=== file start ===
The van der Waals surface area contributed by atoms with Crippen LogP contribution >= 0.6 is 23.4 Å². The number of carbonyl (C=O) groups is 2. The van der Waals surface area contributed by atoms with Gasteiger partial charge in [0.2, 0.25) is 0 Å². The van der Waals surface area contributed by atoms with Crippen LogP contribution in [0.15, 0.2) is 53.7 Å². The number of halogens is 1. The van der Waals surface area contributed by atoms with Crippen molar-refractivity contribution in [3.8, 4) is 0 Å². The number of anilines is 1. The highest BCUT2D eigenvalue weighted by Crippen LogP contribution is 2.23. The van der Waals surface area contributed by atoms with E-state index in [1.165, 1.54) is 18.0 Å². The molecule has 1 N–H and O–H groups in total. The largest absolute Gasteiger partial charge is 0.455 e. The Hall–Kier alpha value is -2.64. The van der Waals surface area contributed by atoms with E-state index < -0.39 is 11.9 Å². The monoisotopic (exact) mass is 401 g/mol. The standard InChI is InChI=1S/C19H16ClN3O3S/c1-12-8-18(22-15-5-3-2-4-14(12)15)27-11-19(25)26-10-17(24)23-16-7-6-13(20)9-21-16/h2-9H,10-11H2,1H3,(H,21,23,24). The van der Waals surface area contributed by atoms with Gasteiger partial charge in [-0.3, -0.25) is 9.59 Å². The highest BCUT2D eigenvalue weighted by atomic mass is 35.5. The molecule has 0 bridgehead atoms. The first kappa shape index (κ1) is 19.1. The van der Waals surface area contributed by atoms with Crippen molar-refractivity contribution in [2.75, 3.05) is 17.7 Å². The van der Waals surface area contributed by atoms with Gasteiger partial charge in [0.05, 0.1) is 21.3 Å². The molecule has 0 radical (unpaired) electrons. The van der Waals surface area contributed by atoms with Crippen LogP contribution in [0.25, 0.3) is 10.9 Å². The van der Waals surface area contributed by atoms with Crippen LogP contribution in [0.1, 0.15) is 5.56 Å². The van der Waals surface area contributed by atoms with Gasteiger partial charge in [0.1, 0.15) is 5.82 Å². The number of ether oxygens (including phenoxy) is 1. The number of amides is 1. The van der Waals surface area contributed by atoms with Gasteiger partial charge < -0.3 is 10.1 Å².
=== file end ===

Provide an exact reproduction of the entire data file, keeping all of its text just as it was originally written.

The van der Waals surface area contributed by atoms with Crippen LogP contribution >= 0.6 is 23.4 Å². The number of carbonyl (C=O) groups is 2. The van der Waals surface area contributed by atoms with Gasteiger partial charge in [0.2, 0.25) is 0 Å². The van der Waals surface area contributed by atoms with Crippen LogP contribution in [0.15, 0.2) is 53.7 Å². The number of halogens is 1. The van der Waals surface area contributed by atoms with Crippen molar-refractivity contribution in [3.8, 4) is 0 Å². The number of anilines is 1. The highest BCUT2D eigenvalue weighted by Crippen LogP contribution is 2.23. The van der Waals surface area contributed by atoms with E-state index in [1.165, 1.54) is 18.0 Å². The molecule has 1 N–H and O–H groups in total. The largest absolute Gasteiger partial charge is 0.455 e. The Hall–Kier alpha value is -2.64. The van der Waals surface area contributed by atoms with E-state index < -0.39 is 11.9 Å². The monoisotopic (exact) mass is 401 g/mol. The standard InChI is InChI=1S/C19H16ClN3O3S/c1-12-8-18(22-15-5-3-2-4-14(12)15)27-11-19(25)26-10-17(24)23-16-7-6-13(20)9-21-16/h2-9H,10-11H2,1H3,(H,21,23,24). The van der Waals surface area contributed by atoms with Gasteiger partial charge in [-0.3, -0.25) is 9.59 Å². The highest BCUT2D eigenvalue weighted by atomic mass is 35.5. The molecule has 0 bridgehead atoms. The first kappa shape index (κ1) is 19.1. The van der Waals surface area contributed by atoms with Crippen molar-refractivity contribution in [2.75, 3.05) is 17.7 Å². The van der Waals surface area contributed by atoms with Gasteiger partial charge in [0.05, 0.1) is 21.3 Å². The molecule has 0 radical (unpaired) electrons. The van der Waals surface area contributed by atoms with Crippen LogP contribution in [0.25, 0.3) is 10.9 Å². The van der Waals surface area contributed by atoms with Crippen LogP contribution in [0.1, 0.15) is 5.56 Å². The van der Waals surface area contributed by atoms with Gasteiger partial charge in [0.1, 0.15) is 5.82 Å². The number of ether oxygens (including phenoxy) is 1. The number of amides is 1. The van der Waals surface area contributed by atoms with Gasteiger partial charge < -0.3 is 10.1 Å².